Although it might seem like Target is lagging behind its competitors when it comes to pre-Black Friday sales, could the perceived disparity just be semantics? While Walmart and Amazon have been trumpeting “pre-Black Friday” deals, Target has called its own early deals a “Home for the Holidays” sale and tucked it inside its weekly ad circular. Prices are good through Nov. 16, but some local Targets are extending the sales until November 27. Target has also released a Kids’ Gift Catalog, with prices good through Nov. 30. Whether Target’s Black Friday strategy will draw big shopping crowds remains to be seen.
Why is Target promoting its sales differently?
It may just be that Target and Walmart have different views about when the holiday season actually starts, or it could be that Target is less concerned than its competitors over the fact that there are six fewer shopping days between Thanksgiving and Christmas this year.
“For both our guests and team members, Black Friday is an exciting event that officially marks the beginning of the holiday shopping season. By offering advance access to deals at Target.com and opening our stores earlier, we are making it easier for guests to build a Black Friday ritual that works for them,” Kathy Tesija, a Target executive, said in a statement.
“No matter where or when they choose to shop at Target, guests will be able to kick off their holiday shopping with deep discounts on a wide variety of the season’s most popular items,” she said.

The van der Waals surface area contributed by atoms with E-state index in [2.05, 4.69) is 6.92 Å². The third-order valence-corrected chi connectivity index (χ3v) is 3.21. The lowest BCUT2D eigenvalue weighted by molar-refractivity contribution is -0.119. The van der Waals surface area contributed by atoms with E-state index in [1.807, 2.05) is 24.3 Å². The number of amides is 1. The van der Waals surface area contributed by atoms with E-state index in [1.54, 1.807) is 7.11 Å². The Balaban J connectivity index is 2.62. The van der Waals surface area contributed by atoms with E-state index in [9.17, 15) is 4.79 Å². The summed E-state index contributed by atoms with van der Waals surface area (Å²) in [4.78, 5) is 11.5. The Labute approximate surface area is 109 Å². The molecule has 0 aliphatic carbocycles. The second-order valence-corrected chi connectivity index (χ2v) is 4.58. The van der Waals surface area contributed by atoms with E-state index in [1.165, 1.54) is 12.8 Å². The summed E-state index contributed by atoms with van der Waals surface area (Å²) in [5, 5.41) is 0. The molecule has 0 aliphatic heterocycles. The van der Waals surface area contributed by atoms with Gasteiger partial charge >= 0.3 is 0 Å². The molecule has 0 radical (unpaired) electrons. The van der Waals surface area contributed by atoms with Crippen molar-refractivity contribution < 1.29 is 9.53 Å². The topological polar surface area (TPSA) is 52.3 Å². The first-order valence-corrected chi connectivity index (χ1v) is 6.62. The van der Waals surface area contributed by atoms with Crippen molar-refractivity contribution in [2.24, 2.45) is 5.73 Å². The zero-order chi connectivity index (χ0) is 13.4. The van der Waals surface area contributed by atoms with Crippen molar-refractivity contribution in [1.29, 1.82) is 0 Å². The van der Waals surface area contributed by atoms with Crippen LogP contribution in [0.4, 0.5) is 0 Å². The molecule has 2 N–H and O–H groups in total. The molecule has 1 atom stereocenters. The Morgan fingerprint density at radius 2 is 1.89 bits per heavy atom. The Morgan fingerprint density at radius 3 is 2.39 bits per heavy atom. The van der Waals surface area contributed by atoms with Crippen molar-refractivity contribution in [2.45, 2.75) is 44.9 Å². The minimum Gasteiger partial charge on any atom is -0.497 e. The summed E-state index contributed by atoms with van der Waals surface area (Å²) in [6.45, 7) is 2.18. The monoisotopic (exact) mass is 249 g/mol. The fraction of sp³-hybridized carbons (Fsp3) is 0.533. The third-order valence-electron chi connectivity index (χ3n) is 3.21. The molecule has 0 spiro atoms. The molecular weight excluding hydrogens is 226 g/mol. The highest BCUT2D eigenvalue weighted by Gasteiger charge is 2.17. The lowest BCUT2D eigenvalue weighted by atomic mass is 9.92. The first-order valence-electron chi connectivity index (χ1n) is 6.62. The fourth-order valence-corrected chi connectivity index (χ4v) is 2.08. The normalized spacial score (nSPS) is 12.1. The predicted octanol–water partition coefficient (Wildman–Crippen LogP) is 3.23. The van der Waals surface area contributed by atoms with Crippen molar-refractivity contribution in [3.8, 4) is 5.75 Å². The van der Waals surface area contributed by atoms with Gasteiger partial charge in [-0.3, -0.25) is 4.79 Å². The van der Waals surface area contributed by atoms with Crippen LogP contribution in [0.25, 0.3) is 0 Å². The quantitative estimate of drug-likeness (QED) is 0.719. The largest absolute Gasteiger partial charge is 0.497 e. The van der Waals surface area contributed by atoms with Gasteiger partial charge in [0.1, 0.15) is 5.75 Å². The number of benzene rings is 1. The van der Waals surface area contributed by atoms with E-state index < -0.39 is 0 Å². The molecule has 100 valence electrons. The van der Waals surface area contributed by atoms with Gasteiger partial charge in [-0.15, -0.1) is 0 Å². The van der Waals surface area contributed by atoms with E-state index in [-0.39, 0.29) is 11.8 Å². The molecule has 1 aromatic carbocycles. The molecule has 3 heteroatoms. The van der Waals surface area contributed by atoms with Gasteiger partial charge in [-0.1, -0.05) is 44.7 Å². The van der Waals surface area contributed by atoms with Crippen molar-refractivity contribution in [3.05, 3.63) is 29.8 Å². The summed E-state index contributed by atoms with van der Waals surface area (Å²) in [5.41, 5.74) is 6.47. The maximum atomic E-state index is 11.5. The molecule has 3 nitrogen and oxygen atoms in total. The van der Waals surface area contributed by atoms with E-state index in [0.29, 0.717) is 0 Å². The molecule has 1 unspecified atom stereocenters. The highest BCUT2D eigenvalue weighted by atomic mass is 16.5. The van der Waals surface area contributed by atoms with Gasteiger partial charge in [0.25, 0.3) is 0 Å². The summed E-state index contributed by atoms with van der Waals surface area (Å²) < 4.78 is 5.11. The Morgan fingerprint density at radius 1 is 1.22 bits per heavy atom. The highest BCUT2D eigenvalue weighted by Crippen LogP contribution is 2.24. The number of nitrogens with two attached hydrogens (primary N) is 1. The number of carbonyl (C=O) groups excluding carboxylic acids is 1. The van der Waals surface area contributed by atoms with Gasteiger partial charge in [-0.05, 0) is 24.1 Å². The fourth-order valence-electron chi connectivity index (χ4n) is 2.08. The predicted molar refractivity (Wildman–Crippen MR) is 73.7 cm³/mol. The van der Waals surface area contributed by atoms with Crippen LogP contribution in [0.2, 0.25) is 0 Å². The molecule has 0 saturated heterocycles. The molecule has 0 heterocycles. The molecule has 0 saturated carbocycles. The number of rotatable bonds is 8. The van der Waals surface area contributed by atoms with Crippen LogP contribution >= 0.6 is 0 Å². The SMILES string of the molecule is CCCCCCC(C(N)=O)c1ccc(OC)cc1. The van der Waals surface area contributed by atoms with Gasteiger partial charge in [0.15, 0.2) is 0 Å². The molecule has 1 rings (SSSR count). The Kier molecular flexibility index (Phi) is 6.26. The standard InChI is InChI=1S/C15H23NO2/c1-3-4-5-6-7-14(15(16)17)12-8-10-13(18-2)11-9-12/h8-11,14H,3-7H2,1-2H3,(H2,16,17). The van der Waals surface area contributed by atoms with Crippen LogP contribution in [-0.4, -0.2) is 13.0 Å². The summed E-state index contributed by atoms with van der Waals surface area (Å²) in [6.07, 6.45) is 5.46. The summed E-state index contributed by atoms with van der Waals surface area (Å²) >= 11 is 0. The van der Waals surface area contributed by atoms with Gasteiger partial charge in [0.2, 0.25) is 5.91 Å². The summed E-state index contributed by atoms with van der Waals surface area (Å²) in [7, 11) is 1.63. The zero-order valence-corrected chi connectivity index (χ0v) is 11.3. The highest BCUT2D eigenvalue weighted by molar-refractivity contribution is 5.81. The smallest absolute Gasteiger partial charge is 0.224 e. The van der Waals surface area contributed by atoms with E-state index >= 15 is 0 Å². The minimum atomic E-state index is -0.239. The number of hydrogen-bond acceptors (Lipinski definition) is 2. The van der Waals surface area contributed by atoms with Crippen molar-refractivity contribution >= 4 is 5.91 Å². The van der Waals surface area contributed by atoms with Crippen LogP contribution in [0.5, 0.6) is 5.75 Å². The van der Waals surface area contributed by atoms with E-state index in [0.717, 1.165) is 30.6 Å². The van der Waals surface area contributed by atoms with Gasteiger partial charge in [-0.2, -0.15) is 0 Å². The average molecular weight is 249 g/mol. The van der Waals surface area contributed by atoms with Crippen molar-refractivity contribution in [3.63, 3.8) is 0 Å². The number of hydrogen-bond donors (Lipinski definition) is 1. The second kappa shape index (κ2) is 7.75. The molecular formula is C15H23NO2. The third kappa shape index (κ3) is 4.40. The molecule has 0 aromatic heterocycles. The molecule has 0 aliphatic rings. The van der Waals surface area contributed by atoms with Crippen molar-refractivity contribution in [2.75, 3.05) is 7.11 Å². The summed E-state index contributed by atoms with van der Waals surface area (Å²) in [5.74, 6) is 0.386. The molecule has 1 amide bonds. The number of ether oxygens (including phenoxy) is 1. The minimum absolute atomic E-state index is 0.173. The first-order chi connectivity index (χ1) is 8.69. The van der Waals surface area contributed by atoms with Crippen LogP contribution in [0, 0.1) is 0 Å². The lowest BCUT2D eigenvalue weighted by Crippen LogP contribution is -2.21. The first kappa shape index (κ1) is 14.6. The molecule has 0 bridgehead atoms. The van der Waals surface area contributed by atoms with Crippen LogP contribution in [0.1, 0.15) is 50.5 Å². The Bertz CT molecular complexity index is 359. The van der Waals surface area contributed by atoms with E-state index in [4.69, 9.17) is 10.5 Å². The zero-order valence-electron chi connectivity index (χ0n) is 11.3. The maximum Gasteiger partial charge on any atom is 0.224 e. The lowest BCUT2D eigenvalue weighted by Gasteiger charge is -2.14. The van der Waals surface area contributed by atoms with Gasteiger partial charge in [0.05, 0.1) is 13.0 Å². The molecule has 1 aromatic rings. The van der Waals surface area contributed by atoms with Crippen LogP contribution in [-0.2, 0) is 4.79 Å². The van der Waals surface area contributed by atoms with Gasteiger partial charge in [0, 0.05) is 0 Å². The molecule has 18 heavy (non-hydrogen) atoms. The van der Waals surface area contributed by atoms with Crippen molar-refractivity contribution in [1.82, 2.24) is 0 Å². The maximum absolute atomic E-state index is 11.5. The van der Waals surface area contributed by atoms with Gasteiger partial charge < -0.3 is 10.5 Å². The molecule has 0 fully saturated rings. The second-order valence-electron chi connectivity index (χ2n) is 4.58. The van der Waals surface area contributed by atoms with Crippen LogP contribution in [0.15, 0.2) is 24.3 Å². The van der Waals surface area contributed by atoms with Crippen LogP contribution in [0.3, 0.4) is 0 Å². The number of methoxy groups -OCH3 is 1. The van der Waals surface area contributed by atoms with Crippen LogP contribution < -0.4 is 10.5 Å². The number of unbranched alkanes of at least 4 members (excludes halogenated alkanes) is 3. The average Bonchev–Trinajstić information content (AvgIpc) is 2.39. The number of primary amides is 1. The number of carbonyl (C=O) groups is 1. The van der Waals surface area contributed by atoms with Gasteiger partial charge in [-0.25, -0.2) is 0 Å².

Walmart, on the other hand, says it sees customers starting their holiday shopping right after Halloween.
“We know that our customers start shopping for the holidays on Nov. 1 because historically our traffic spikes the day after Halloween,” said Joel Anderson, president and CEO of Walmart.com. “Customers want to relax with friends and family during the holidays, and with our early deals we are helping them make the most of their time and helping them stretch their dollars further.”
A shifting shopping tradition
Who’s right? Well, both are, in a way. Research conducted in October by Burst Media showed that the number of people who start shopping before Thanksgiving (39%) is closing in on the number who start shopping after the turkey is carved (44%). The rest (17%) are those of us who wait until the last minute.
When you shop also seems dictated by what you are shopping for. Savings.com president Loren Bendele told Consumer Affairs that sales on electronics usually peak in early to mid-November. Bendele believes that Black Friday in-store sales are becoming less important.
“I think people have soured on the madness of Black Friday,” he told Consumer Affairs. “The main reason is that they don’t have to do it anymore. You can go online and get the same or better deals.”
So is Target lagging behind, or is it ahead of the curve? Research by Valpak also suggests that while Black Friday isn’t gone yet, it may be on the way out. According to a survey cited by Valpak, 37 percent said they would shop on Black Friday, while 45 percent said they would wait until Cyber Monday to shop online. Amazon has made online shopping even more attractive by announcing a deal with the U. S. Postal Service to deliver packages on Sundays.
Is Black Friday really on the decline?
So if the number of people shopping on Black Friday is declining, why are so many stores, Walmart and Target among them, opting to open on Thanksgiving Day? It could be this: The Valpak survey also showed that consumers who do shop on Black Friday spend $120 more than those who wait until Cyber Monday. Multiplied by thousands of shoppers, than can mean some serious change for retailers.